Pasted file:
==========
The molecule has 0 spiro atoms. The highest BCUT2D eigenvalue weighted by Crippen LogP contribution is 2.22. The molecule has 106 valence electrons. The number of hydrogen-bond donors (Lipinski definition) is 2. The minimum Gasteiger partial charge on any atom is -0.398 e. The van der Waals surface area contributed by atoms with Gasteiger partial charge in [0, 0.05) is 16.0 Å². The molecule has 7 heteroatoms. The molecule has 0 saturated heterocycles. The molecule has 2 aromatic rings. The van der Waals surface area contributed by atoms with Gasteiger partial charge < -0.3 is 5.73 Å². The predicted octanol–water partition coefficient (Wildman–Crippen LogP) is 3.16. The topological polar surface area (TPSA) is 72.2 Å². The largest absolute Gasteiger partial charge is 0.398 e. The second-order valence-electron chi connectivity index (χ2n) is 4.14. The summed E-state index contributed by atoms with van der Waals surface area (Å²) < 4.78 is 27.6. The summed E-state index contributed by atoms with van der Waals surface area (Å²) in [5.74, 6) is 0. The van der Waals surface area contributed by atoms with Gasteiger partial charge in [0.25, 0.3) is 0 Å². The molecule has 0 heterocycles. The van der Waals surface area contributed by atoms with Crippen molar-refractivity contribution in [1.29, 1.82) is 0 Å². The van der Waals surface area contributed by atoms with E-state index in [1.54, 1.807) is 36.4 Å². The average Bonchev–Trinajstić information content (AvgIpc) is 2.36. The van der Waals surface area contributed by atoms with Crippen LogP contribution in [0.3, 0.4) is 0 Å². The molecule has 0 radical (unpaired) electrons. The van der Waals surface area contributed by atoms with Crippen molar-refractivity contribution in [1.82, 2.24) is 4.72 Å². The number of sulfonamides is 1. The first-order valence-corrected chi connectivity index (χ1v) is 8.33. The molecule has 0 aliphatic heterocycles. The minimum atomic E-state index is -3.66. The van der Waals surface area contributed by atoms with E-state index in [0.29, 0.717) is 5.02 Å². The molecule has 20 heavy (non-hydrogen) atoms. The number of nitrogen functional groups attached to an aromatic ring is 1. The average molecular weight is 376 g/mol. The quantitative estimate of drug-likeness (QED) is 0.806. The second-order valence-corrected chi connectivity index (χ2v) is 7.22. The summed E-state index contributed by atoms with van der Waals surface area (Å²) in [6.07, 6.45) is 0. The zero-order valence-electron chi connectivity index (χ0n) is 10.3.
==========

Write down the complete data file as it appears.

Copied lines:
The molecule has 0 spiro atoms. The highest BCUT2D eigenvalue weighted by Crippen LogP contribution is 2.22. The molecule has 106 valence electrons. The number of hydrogen-bond donors (Lipinski definition) is 2. The minimum Gasteiger partial charge on any atom is -0.398 e. The van der Waals surface area contributed by atoms with Gasteiger partial charge in [0, 0.05) is 16.0 Å². The molecule has 7 heteroatoms. The molecule has 0 saturated heterocycles. The molecule has 2 aromatic rings. The van der Waals surface area contributed by atoms with Gasteiger partial charge < -0.3 is 5.73 Å². The predicted octanol–water partition coefficient (Wildman–Crippen LogP) is 3.16. The topological polar surface area (TPSA) is 72.2 Å². The largest absolute Gasteiger partial charge is 0.398 e. The second-order valence-electron chi connectivity index (χ2n) is 4.14. The summed E-state index contributed by atoms with van der Waals surface area (Å²) < 4.78 is 27.6. The summed E-state index contributed by atoms with van der Waals surface area (Å²) in [5.74, 6) is 0. The van der Waals surface area contributed by atoms with Gasteiger partial charge in [0.25, 0.3) is 0 Å². The molecule has 0 heterocycles. The van der Waals surface area contributed by atoms with Crippen molar-refractivity contribution in [1.29, 1.82) is 0 Å². The van der Waals surface area contributed by atoms with E-state index in [1.54, 1.807) is 36.4 Å². The average Bonchev–Trinajstić information content (AvgIpc) is 2.36. The van der Waals surface area contributed by atoms with Crippen LogP contribution in [0.3, 0.4) is 0 Å². The molecule has 0 radical (unpaired) electrons. The van der Waals surface area contributed by atoms with Crippen molar-refractivity contribution in [1.82, 2.24) is 4.72 Å². The number of sulfonamides is 1. The first-order valence-corrected chi connectivity index (χ1v) is 8.33. The molecule has 0 aliphatic heterocycles. The minimum atomic E-state index is -3.66. The van der Waals surface area contributed by atoms with E-state index in [0.29, 0.717) is 5.02 Å². The molecule has 20 heavy (non-hydrogen) atoms. The number of nitrogen functional groups attached to an aromatic ring is 1. The average molecular weight is 376 g/mol. The quantitative estimate of drug-likeness (QED) is 0.806. The second-order valence-corrected chi connectivity index (χ2v) is 7.22. The summed E-state index contributed by atoms with van der Waals surface area (Å²) in [6.07, 6.45) is 0. The zero-order valence-electron chi connectivity index (χ0n) is 10.3.